Independent Publishers Group is the biggest indie distributor in the United States. They sell to every account type you can imagine, and they’ll represent print, digital, audio, and more across a range of topics and niches.
IPG only accepts publishers that have more than 10 titles currently available. If you have fewer, consider working with their small-press division, Small Press United.
Small Press United
Small Press United, a division of IPG, specializes in helping indie publishers expand their sales and distribution. They know a lot about the specific challenges that small presses face and their dozens of reps are able to give your books the push they deserve. They can also handle gift and specialty accounts and tie-in merchandise.
They’ll accept applications from self-published authors who meet a few specific criteria. The most important elements are that you have to own your own ISBN (not buy through CreateSpace or Lulu), have books readily available to ship at any time, and have strong sales potential in your niche.
In addition to their distribution fees, SPU charges a one-time $200 setup fee.
These are just a handful of the distributors out there. You can find specialty distributors for children’s books, Christian books, cookbooks, regional interest books, and more.
Google for your genre plus “distribution” to get a jump-start on research for a small distributor that might be a perfect match for you.
How Getting a Book Into Bookstores Works for Indies
While it’s not easy for an independent press or a self-published author to get on bookstore shelves, it is possible.
First, make sure that your book is available in print, obviously! One easy way is to publish through CreateSpace and select the “expanded distribution” option to list with Ingram (and Baker & Taylor if you have a CreateSpace ISBN). You can also use Ingram Spark to get automatic wholesale representation in the Ingram catalog.
If you’ve chosen another print publishing option, you can still get listed with a major wholesaler. The easiest way is to join a trade group like IBPA, which offers discounts on premium wholesale listings with some services.
You can also apply directly to specialty market wholesalers like Brodart and Follett if you think your books would appeal to their library or educational clients. If you have a good marketing plan written up and can show interest from librarians or schools, you may be able to get into their catalogs and increase your sales.
If you’re interested in getting distribution for your books, research the various distributors to find one that specializes in your genre or niche. Then download and fill out their application, or email for more information.
Although most distributors don’t work with single-title authors, some will represent ambitious indie authors who have a solid marketing plan for their work. If you can show strong current sales and a lot of growth in your platform, you may be able to interest a distributor who can help you grow your sales in new markets.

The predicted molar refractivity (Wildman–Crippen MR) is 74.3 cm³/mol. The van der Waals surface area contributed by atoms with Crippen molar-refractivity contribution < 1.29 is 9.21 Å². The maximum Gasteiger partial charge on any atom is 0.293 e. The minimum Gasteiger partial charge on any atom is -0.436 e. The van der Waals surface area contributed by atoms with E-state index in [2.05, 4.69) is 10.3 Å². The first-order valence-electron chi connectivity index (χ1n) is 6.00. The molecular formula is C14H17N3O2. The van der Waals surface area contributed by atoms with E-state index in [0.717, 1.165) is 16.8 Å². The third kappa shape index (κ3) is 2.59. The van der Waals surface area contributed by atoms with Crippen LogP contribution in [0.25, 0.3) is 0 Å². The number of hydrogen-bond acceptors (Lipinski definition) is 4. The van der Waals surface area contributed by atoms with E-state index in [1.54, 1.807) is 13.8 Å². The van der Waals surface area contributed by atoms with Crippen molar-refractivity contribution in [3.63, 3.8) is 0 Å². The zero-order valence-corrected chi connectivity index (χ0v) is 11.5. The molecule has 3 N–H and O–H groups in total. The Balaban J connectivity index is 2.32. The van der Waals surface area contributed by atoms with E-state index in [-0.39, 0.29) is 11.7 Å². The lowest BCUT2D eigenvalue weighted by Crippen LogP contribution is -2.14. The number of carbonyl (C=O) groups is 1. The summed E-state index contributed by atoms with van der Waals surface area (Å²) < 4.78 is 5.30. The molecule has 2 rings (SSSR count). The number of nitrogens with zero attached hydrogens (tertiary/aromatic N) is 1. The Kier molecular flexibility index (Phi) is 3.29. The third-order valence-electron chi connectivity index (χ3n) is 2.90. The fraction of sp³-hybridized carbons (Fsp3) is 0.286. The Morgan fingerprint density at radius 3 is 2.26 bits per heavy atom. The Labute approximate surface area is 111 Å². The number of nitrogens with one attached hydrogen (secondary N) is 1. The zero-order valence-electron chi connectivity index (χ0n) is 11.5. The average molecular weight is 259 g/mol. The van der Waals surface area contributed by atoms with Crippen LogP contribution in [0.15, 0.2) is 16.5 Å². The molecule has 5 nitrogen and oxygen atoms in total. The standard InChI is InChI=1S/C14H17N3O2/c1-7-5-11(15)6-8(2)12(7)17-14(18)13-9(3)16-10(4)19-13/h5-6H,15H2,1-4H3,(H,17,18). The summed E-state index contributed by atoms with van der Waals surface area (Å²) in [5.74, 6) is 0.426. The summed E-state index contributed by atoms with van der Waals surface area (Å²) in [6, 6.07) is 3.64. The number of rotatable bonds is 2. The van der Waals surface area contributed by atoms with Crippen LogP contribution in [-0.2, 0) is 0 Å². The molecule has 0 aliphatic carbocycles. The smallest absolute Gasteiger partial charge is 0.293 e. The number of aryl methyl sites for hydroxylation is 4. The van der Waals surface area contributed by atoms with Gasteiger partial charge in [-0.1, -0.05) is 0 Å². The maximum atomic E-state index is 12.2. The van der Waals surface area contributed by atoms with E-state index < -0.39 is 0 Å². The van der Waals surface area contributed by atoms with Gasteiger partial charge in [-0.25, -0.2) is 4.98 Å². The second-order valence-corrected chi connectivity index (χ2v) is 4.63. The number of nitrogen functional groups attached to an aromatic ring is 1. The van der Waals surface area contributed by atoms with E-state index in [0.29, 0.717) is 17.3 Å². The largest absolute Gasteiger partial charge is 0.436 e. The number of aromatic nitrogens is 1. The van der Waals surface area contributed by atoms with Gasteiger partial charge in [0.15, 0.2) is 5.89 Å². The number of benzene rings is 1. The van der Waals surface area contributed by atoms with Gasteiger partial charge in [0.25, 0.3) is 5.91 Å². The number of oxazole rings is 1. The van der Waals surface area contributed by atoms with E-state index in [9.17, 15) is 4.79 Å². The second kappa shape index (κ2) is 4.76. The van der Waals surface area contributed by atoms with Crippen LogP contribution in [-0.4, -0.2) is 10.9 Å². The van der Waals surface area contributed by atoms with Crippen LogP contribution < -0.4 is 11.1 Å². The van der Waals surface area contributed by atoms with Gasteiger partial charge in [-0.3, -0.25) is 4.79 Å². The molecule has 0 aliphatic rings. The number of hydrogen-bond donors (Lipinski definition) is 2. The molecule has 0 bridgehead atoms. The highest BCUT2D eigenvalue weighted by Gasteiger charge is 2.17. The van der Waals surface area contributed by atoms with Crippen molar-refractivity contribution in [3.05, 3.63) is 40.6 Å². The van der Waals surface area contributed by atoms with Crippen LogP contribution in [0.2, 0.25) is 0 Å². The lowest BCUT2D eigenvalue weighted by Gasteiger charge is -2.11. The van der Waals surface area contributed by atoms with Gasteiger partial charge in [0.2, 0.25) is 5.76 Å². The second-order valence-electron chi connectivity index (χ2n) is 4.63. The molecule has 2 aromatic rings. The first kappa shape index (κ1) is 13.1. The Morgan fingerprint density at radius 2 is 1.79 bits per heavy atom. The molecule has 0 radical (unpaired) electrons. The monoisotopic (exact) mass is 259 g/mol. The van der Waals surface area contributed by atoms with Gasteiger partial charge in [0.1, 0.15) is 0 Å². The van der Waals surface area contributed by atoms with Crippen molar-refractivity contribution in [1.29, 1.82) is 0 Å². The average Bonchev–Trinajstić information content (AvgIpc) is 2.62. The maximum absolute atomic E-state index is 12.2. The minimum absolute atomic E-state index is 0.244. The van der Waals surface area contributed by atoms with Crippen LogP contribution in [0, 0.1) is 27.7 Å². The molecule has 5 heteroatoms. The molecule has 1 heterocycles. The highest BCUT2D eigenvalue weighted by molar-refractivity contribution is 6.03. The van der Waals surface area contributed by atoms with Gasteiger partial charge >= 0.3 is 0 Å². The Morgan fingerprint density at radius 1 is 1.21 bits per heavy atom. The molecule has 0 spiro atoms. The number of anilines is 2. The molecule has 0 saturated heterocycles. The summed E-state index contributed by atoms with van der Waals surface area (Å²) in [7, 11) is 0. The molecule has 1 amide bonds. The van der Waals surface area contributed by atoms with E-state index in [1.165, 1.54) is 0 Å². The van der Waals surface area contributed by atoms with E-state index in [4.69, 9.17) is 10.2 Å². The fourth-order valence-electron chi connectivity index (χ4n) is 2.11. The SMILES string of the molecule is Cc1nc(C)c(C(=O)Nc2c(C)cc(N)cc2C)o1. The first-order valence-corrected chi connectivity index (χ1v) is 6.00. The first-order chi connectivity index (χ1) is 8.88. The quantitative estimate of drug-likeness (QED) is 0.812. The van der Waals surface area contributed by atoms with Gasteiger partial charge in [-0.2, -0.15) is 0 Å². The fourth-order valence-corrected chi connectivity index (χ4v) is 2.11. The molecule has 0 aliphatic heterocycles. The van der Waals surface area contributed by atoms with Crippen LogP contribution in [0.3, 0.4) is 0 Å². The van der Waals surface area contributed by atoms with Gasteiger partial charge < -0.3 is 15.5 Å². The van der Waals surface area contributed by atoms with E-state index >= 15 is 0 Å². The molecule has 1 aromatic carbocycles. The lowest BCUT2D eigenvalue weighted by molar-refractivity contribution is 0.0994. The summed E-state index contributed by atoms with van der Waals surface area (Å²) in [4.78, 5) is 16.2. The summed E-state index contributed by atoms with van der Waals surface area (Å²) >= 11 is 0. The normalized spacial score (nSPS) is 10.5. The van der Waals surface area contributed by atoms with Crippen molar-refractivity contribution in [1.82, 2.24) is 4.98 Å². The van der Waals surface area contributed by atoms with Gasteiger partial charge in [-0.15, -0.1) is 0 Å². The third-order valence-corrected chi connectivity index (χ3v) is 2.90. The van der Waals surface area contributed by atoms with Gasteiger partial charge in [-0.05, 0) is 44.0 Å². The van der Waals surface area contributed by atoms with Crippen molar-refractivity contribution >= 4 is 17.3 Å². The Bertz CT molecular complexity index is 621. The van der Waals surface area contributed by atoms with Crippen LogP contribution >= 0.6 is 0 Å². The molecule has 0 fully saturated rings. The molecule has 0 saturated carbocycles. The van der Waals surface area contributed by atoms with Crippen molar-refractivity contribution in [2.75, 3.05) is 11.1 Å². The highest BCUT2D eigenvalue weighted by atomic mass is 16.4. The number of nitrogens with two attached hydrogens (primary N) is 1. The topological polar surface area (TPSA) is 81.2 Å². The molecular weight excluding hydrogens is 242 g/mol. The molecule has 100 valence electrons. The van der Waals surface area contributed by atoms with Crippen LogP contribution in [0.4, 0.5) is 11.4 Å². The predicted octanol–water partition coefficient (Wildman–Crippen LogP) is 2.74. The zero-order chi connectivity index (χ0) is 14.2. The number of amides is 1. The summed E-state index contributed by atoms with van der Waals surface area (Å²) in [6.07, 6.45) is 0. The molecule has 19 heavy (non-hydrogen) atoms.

Other Ways to Get Your Book on Bookshelves
You can also find other ways to get into bookstores. While being listed with a wholesaler is pretty much essential, you don’t have to have distribution in order to make bookstore, library, or school sales.
Instead, consider hiring a part-time sales representative or banding together with some other indie authors who write in your genre to hire a sales rep.
Spend money on great marketing campaigns that target bookstore buyers in addition to readers.
Focus on getting as many prominent trade journal reviews as you can, because bookstore buyers read publications like Publishers Weekly and Library Journal—a glowing review of your book could lead them to place an order with their favorite wholesaler.
And above all, just keep writing! Write great books with good editing and eye-catching design and build your audience. As you grow your platform, ask your readers to request your book at their local bookstores. As word of mouth spreads, you’ll start getting more wholesale orders and finally see your book on store shelves everywhere!
Bookstores buy their books in batches from wholesalers, but learn about those books from distributors. Choosing the approach that works best for you is critical to increasing your sales and profits.
Getting your book into bookstores usually requires several steps and a bunch of fees, but can be worth it for increased exposure and sales.
For more on how the book business works, read on:
- P&L Planning: How Traditional Publishers Use Educated Guesswork to Evaluate Books
- Pre-Publication Copies: Galleys vs. ARCs and Why You Should Care
- How Advances and Royalties Really Work
Kate Sullivan is an editor with experience in every aspect of the publishing industry, from editorial to marketing to cover and interior design.
In her career, Kate has edited millions of words and helped dozens of bestselling, award-winning authors grow their careers and do what they love!